"Det var en rolig fest!"

Translation:It was a fun party!

March 1, 2015

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Ok I am having the hardest time figuring out how swedish gets by as a language without a distinction between funny and fun. Det var en rolig fest "It was a fun part/It was a funny party" This game is so much fun! (addicting) "Denna spelen är så rolig" ? The game is not at all funny, but it is so much fun to play, how do people not get confused?


That's a good view. It depends on how you bend the word, fun - rolig, the party was fun - festen var rolig, this game is so much fun- Det här spelet är så roligt (the "t").


Funny how this sentance would have a totally different meaning in Norwegian. In Norwegian "rolig" means "calm"


There are still many English speakers (not in the U.S.) who don't use 'fun' as an adjective before a noun. They might say, "The party was fun" but not "It was a fun party." I would prefer to say the former or "It was an enjoyable party." I would be very happy if classic, grammatical English were also accepted by Duolingo, and not just United States English.


Again, the simpler way to translate this would be 'The party was fun', since 'fun' is not an adjective.


That is indeed the traditional view, but English has changed beyond that. Most if not all modern major dictionaries do list the adjective sense. Quoting Oxford here:

The use of fun as an adjective meaning ‘enjoyable,’ as in we had a fun evening, is now established in informal use. The comparative and superlative forms funner and funnest are sometimes used but should be restricted to very informal contexts.

We do accept "funny" here as well, though. Besides, in "The party was fun", the word "fun" is an adjective - predicative through the copula "was".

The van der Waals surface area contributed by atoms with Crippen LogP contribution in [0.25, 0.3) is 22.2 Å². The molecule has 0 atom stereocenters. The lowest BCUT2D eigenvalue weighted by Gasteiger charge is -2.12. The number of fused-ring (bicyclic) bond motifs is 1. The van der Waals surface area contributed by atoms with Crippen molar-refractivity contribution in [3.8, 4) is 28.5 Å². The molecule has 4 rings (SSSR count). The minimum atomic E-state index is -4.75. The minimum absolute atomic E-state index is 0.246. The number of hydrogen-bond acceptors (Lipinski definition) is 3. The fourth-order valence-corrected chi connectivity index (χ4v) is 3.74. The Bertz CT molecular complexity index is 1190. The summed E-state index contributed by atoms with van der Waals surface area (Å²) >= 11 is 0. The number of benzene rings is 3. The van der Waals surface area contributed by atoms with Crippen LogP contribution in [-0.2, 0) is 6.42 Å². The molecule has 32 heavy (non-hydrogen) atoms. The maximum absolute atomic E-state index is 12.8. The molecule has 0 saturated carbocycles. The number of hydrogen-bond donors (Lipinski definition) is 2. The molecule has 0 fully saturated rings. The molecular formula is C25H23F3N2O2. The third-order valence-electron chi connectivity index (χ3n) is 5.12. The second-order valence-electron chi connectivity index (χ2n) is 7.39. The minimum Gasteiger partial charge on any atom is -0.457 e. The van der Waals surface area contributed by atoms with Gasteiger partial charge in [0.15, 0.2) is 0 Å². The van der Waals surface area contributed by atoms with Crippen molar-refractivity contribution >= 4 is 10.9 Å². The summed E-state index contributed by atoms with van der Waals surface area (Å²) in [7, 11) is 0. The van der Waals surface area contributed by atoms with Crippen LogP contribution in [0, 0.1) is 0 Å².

To prescriptivists I say: boooooooooo.

Fun is an adjective. It's been used that way for decades at least. Just because dictionaries have failed to notice doesn't make it not so.


I hear it as "Det va e rolig fest.", is that the standard in casual speech?


Maybe in some dialects, but I think I hear at least a trace of the n in en in most dialects. The r in var is rarely heard though.


Is it normal to use DET for en ord here. Duo marked it a typo fail


Only det is okay here, never den. It's because it's the general "it" Swedish uses as a placeholder.


Shouldn't "It was an amusing party!" be OK as a translation? I'm just trying to better understand what's the general meaning (and use) of "rolig".


Don't know if it should be an accepted answer, but amusing is more like underhållande so the suggested translation is better.


Why rolig (which I thought meant funny) instead of kul?


kul works too, makes no difference in this case.

rolig means both funny and fun and then some.


amusing is same as funny. Thanks for supportint us non english speakers.


How would one say that it was an enjoyable party?


trevlig fits pretty well. :)


I have heard skoj used to mean "fun", t.ex. Det var jätteskoj. Is this synonymous with kul and rolig.


Yes, it is a synonym, but I would say it's more rarely used, especially among younger people.

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